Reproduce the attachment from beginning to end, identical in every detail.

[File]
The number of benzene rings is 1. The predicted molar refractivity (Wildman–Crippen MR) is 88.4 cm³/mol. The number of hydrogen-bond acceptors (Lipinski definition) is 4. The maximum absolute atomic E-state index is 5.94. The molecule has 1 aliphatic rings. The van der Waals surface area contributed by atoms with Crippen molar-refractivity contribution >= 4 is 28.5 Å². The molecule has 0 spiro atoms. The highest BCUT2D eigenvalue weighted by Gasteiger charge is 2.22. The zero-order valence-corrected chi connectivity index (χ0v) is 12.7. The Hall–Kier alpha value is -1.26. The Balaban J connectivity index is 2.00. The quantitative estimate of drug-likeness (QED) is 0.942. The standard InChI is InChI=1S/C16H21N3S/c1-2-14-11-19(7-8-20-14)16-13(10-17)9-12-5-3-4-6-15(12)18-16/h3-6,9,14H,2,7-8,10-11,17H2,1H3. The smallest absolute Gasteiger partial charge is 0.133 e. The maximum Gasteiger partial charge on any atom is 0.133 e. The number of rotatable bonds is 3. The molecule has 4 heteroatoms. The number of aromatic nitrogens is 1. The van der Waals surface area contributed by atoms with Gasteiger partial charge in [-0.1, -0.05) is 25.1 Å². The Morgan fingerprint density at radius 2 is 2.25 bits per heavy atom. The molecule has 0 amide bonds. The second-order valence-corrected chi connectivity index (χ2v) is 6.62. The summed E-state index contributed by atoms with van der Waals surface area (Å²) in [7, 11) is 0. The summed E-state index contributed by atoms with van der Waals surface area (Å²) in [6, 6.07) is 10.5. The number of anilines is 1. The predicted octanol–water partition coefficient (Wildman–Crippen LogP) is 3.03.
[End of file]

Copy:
The number of benzene rings is 1. The predicted molar refractivity (Wildman–Crippen MR) is 88.4 cm³/mol. The number of hydrogen-bond acceptors (Lipinski definition) is 4. The maximum absolute atomic E-state index is 5.94. The molecule has 1 aliphatic rings. The van der Waals surface area contributed by atoms with Crippen molar-refractivity contribution >= 4 is 28.5 Å². The molecule has 0 spiro atoms. The highest BCUT2D eigenvalue weighted by Gasteiger charge is 2.22. The zero-order valence-corrected chi connectivity index (χ0v) is 12.7. The Hall–Kier alpha value is -1.26. The Balaban J connectivity index is 2.00. The quantitative estimate of drug-likeness (QED) is 0.942. The standard InChI is InChI=1S/C16H21N3S/c1-2-14-11-19(7-8-20-14)16-13(10-17)9-12-5-3-4-6-15(12)18-16/h3-6,9,14H,2,7-8,10-11,17H2,1H3. The smallest absolute Gasteiger partial charge is 0.133 e. The maximum Gasteiger partial charge on any atom is 0.133 e. The number of rotatable bonds is 3. The molecule has 4 heteroatoms. The number of aromatic nitrogens is 1. The van der Waals surface area contributed by atoms with Gasteiger partial charge in [-0.1, -0.05) is 25.1 Å². The Morgan fingerprint density at radius 2 is 2.25 bits per heavy atom. The molecule has 0 amide bonds. The second-order valence-corrected chi connectivity index (χ2v) is 6.62. The summed E-state index contributed by atoms with van der Waals surface area (Å²) in [7, 11) is 0. The summed E-state index contributed by atoms with van der Waals surface area (Å²) in [6, 6.07) is 10.5. The number of anilines is 1. The predicted octanol–water partition coefficient (Wildman–Crippen LogP) is 3.03.